This week in San Francisco, the Open Source Business Conference unveiled its sixth annual Future of Open Source Survey. A self-selecting survey, its results very much reflect the interests of its sponsors, with the mere 740 respondents participating this year representing a 60 percent increase over the number who responded to last year's survey. All the same, the trends revealed in the survey provide some insight into what "influencers" are thinking.
Of those surveyed, 62 percent indicated that open source software represented more than half their software deployment, while 32 percent indicated more than three-quarter of their software was open source. This trend has continued steadily over the years, and I see no reason to expect a reversal; indeed, the survey responses delineate a continuing trend towards open source over the next five years.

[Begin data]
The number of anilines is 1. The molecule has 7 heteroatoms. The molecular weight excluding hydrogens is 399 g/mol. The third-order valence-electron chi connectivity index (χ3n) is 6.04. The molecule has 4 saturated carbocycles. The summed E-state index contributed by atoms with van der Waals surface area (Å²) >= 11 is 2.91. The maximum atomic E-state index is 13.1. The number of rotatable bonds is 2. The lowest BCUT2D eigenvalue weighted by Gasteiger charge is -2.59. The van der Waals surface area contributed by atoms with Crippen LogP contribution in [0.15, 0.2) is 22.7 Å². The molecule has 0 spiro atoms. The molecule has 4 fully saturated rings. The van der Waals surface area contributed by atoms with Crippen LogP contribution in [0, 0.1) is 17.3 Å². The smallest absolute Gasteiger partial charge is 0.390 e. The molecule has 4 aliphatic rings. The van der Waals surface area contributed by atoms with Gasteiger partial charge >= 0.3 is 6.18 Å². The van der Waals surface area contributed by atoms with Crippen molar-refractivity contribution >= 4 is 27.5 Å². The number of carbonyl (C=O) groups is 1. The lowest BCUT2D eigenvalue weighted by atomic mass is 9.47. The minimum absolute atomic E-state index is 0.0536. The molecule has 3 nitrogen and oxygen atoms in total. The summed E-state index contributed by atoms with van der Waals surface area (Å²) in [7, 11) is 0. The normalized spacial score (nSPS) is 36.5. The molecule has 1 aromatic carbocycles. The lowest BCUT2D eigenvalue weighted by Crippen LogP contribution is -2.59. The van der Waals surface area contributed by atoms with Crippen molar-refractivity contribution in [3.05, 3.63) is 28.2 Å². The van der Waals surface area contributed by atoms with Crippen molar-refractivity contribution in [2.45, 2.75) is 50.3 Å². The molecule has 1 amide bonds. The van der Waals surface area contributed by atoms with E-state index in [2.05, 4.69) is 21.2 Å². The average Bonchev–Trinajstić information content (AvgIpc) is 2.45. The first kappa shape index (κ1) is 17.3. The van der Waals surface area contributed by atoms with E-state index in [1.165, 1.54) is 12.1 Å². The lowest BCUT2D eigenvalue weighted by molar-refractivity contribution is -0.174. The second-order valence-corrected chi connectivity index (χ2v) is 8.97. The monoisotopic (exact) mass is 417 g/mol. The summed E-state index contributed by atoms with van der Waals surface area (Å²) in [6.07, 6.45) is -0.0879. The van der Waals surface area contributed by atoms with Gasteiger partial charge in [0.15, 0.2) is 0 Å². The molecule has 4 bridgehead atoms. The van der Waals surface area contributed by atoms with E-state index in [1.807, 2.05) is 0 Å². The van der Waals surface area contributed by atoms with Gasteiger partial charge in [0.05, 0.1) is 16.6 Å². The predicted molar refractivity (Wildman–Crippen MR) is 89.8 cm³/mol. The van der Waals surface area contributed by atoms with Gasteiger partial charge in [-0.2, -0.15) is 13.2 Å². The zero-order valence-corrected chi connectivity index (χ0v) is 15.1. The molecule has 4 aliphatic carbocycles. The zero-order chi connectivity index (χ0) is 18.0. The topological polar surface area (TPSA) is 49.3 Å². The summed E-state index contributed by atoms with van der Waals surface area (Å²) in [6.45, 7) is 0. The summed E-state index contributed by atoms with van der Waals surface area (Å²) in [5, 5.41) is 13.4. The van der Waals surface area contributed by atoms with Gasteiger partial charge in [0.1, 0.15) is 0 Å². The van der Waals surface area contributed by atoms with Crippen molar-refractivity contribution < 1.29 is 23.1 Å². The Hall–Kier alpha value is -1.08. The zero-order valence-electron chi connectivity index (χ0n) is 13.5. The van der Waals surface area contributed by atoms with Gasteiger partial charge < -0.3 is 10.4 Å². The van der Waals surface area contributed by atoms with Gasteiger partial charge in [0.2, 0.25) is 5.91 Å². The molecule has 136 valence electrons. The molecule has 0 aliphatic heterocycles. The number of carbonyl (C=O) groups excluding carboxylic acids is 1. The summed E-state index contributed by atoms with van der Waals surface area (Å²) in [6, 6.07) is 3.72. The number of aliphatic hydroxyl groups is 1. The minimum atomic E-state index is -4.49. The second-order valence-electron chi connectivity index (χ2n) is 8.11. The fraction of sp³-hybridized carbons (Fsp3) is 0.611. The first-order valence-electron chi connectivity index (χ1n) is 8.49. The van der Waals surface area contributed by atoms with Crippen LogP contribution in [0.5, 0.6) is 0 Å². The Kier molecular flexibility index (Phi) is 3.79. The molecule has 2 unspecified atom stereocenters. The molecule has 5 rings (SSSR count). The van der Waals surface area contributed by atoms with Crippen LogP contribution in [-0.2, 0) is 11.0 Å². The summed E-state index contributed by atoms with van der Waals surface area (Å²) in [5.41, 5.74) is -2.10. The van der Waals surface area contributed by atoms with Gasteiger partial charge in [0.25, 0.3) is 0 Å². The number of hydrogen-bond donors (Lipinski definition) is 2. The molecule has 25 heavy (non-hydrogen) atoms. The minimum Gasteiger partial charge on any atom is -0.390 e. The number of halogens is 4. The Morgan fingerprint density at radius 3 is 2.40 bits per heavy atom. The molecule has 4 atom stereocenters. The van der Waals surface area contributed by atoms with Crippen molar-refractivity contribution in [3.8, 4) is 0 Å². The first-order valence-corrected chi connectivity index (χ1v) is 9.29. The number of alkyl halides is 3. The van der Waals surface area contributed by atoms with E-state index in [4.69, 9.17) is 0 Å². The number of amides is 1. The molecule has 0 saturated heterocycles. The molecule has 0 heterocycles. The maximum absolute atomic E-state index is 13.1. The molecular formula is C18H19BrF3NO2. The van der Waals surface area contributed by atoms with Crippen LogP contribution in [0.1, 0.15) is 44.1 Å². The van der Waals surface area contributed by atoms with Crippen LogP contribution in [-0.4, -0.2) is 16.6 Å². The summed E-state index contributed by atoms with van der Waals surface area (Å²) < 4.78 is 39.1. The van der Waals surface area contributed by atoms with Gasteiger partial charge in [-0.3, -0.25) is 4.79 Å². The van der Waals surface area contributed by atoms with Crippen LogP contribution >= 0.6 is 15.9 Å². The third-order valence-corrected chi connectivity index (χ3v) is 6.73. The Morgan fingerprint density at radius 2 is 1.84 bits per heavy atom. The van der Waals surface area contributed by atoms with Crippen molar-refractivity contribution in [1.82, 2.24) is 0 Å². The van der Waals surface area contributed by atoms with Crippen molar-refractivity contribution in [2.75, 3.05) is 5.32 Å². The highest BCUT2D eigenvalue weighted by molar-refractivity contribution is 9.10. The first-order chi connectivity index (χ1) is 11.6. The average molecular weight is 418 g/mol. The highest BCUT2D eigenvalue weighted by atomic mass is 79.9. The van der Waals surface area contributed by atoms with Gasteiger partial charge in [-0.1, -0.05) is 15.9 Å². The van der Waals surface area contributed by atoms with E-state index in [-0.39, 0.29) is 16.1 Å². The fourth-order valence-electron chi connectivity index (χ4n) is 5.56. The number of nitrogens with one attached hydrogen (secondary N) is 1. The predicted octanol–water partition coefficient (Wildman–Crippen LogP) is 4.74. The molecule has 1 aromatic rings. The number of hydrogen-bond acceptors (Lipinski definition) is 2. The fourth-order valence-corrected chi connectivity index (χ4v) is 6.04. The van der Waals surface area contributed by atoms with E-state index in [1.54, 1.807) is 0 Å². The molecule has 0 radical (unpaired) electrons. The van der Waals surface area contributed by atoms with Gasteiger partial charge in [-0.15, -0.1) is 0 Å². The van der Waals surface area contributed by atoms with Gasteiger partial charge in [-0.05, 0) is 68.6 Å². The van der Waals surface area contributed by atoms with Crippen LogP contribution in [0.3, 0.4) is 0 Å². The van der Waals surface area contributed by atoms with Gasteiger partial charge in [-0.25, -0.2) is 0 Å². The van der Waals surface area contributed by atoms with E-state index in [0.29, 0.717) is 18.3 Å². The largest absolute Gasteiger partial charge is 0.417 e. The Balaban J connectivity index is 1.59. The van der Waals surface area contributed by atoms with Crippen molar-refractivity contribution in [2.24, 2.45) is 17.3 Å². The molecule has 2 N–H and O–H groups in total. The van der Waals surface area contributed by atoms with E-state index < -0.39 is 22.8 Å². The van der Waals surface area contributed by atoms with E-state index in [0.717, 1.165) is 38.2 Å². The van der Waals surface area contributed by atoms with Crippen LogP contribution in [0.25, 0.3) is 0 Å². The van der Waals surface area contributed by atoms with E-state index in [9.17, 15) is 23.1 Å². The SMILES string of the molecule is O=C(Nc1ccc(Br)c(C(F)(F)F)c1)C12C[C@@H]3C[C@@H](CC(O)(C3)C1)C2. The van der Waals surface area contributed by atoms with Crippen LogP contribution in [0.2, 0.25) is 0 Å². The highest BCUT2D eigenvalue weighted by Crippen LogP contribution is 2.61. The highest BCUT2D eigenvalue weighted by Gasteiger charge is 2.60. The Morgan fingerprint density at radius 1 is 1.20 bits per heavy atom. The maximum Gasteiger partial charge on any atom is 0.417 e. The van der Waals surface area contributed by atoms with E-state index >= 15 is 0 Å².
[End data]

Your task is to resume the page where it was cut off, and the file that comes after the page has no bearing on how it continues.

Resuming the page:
What really stood out to me, though, was the reason open source is being deployed. While the top reason historically was lower costs, the market has been steadily maturing; last year's survey put a freedom from vendor lock-in as the top reason for deployment. This finding was repeated again this year, and I feel confident now that the market is composed of buyers who understand the mechanisms by which open source delivers value to the enterprise.
This indicates a higher-level understanding than just "save money." Yes, there's money to be saved, but not just by vendors offering lower prices that result from slipping license fees. The fact that "avoid lock-in" is now a higher priority than "save money" doesn't mean buyers want to waste money. Rather, it shows an understanding that sustained, buyer-controlled savings are the result of exercising liberties: flexibility of deployment, flexibility with costs, control over the software lifecycle, and above all the flexibility to negotiate with vendors because the "freedom to leave" that true open source solutions permits is intact.